Bending without breaking: What new research is saying about effective religious parenting strategies

Want your adolescents to be honest and open about important issues in their lives? What about having your children and grandchildren continue in the faith?

It will not be easy, according to several studies on religion and family life in the latest issue of the journal Religions.

But making difficult decisions – on issues ranging from fathers being open to parental leave to parents embracing family faith activities – may enrich your child’s life in multiple ways into young adulthood and beyond.

First, it helps to choose a parenting style somewhere between the clueless Homer Simpson and those psychotic, control-freak new stepparents who are the staples of many horror films.

As in many parenting dilemmas, researchers in one study indicated parents may succeed best with the right mix of warmth and oversight: They neither downplay the significance of religious beliefs or worship attendance, nor rigidly interpret rules in ways that would alienate their children and contradict images of a divinity who loves and cares for them.

“Religious firmness integrated with religious flexibility is more likely to result in a balanced, healthy style of religious parenting,” concluded scholars analyzing more than 8,000 pages of in-depth interviews with 198 Christian, Jewish and Muslim couples from 17 states.

A great deal of research has shown parents’ faith can have a positive impact on their children in areas from mental health to developing healthy relationships to being less likely to smoke, take illegal drugs or abuse alcohol.

Some examples from the new research include:

Secrets and lies: Researchers analyzing data from the second wave of the National Study of Youth and Religion found that adolescents who attend religious services more often are less likely to keep secrets from parents. Further, youth who believe that religion is important are both less likely to lie to parents and keep secrets from parents. Key reasons: More religious adolescents were less likely to use alcohol, to have peers who use drugs or drink heavily and to have lower standards of morality – all factors in the likelihood of lying and keeping secrets.

Sex, faith and college students: A study of undergrads at a large public university in the mid-Atlantic suggested that students from families that were likely to pray and talk about their faith together were less likely to have had sex. Greater parental oversight was associated with a decreased likelihood of ever having unprotected sex. And students who were more religious had a lower likelihood of engaging in any sexual activity, and a higher likelihood of condom use when they did.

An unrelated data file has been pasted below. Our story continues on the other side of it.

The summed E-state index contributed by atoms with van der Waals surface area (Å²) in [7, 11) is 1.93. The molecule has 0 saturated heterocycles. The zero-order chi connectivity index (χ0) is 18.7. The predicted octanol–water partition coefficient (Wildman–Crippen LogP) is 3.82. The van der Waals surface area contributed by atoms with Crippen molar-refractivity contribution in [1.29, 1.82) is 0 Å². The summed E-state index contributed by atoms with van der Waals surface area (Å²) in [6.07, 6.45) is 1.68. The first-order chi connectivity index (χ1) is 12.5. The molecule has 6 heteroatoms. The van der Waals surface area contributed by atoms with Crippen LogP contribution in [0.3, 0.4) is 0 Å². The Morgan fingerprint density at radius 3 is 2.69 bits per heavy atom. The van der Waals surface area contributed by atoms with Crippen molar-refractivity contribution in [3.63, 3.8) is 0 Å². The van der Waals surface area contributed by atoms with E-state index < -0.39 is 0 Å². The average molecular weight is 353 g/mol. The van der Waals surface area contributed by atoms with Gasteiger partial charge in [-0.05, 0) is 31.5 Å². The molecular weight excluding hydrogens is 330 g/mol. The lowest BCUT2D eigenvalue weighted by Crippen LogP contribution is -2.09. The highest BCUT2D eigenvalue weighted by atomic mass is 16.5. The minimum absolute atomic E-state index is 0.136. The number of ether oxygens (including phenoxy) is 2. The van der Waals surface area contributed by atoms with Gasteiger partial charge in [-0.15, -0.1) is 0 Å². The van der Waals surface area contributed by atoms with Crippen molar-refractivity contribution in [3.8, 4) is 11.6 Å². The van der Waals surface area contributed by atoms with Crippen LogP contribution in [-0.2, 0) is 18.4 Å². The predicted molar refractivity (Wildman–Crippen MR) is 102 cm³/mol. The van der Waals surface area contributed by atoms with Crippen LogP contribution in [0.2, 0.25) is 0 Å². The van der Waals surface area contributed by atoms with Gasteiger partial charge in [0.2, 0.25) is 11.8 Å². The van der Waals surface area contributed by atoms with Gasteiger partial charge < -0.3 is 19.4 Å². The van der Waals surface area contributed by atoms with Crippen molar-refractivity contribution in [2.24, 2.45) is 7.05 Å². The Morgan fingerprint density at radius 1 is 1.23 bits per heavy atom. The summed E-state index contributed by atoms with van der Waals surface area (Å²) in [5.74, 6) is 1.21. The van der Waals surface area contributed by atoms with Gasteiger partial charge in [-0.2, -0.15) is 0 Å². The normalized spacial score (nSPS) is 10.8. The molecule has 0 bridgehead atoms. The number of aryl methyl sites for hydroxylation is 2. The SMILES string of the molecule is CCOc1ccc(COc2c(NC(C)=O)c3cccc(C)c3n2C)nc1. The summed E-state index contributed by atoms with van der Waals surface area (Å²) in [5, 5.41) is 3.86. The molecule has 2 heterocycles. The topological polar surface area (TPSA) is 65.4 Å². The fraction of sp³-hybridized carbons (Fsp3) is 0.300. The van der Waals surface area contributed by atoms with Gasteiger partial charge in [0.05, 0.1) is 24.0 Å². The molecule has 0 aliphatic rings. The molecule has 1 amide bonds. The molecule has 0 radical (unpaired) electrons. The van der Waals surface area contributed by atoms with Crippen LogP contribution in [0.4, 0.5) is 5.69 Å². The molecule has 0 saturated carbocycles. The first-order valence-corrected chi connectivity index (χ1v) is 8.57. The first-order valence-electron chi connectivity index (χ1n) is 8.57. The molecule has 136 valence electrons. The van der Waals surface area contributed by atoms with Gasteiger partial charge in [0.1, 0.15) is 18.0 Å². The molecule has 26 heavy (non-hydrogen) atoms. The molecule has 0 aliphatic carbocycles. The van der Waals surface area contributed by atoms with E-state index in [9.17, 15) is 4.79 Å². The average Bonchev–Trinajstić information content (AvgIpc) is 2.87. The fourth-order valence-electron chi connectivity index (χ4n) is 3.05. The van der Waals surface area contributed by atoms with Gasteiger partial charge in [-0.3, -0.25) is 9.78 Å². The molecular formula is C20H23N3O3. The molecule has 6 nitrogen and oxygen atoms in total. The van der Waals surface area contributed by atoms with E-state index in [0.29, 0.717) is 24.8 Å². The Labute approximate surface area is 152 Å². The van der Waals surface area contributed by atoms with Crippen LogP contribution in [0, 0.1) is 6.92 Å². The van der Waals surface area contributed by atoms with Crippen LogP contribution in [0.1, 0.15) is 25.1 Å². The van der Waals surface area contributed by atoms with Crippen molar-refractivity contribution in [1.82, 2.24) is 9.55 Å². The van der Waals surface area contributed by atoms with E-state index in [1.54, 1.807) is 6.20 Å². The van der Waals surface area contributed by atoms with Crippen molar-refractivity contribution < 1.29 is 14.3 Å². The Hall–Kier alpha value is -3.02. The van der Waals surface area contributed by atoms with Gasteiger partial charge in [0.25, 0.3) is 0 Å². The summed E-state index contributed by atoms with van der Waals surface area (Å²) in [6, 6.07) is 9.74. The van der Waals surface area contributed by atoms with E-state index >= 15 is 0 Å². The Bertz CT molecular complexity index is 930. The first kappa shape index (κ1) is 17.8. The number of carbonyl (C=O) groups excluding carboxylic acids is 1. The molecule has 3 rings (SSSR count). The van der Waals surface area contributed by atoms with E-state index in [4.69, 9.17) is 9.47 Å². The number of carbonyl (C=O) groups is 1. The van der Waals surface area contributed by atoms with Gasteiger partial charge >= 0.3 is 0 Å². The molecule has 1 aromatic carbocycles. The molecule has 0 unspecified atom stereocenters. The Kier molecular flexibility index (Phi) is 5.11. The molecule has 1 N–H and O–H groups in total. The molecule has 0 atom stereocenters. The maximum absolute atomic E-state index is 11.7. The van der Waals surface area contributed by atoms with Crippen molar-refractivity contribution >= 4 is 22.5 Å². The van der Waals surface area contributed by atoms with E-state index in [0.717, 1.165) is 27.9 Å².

Daddy’s home: A study analyzing data from the Fragile Families and Child Wellbeing Study found evidence suggesting that taking paternity leave, and longer periods of leave, is linked to more frequent father involvement and lower parental conflict among fathers who attend religious services frequently. Fathers who take leave and attend religious services weekly engage with their child about one-half day per week more frequently than fathers who do not take leave.

But not all the outcomes are positive.

For example, a separate study recently published online in the Journal for the Scientific Study of Religion found fathers with a strong public and private faith were likely to be more involved with their children. “Highly religious fathers were warmer, showed higher levels of responsibility, were more engaged, and used positive discipline more frequently than less religious fathers regardless of child age,” researchers reported. However, fathers who were highly religious and held to traditional masculine norms were more likely to engage in harsh punishment.

That religious parents have a major influence on the faith and lives of their children is becoming almost overwhelmingly clear, some scholars say.

When it comes to the transmission of faith across generations, the connection is “nearly deterministic,” according to University of Notre Dame sociologist Christian Smith, lead researcher for the National Study of Youth and Religion.

The fourth wave of the study found just 1 percent of teens ages 15 to 17 raised by parents who attached little importance to religion were highly religious in their mid- to late 20s.

In contrast, 82 percent of children raised by parents who talked about faith at home, attached great importance to their beliefs and were active in their congregations were themselves religiously active as young adults.

The study of parents balancing religious firmness and religious flexibility found exemplars from all traditions.

One East Indian, Muslim father, said, “I do primarily look to the religion; however, I look into the secular things to the extent that if it’s going to help me understand the situation we are up against.”

Raising children who can reap the benefits of a healthy faith and avoid the pitfalls that can produce negative outcomes is not a perfect science.

But the research suggests it is not one parents can outsource to anyone else.

Image by Tiago Cassol Schvarstzhaupt, via Flickr [CC BY 2.0]
Image by Michael Coghlan, via Flickr [CC BY-SA 2.0]

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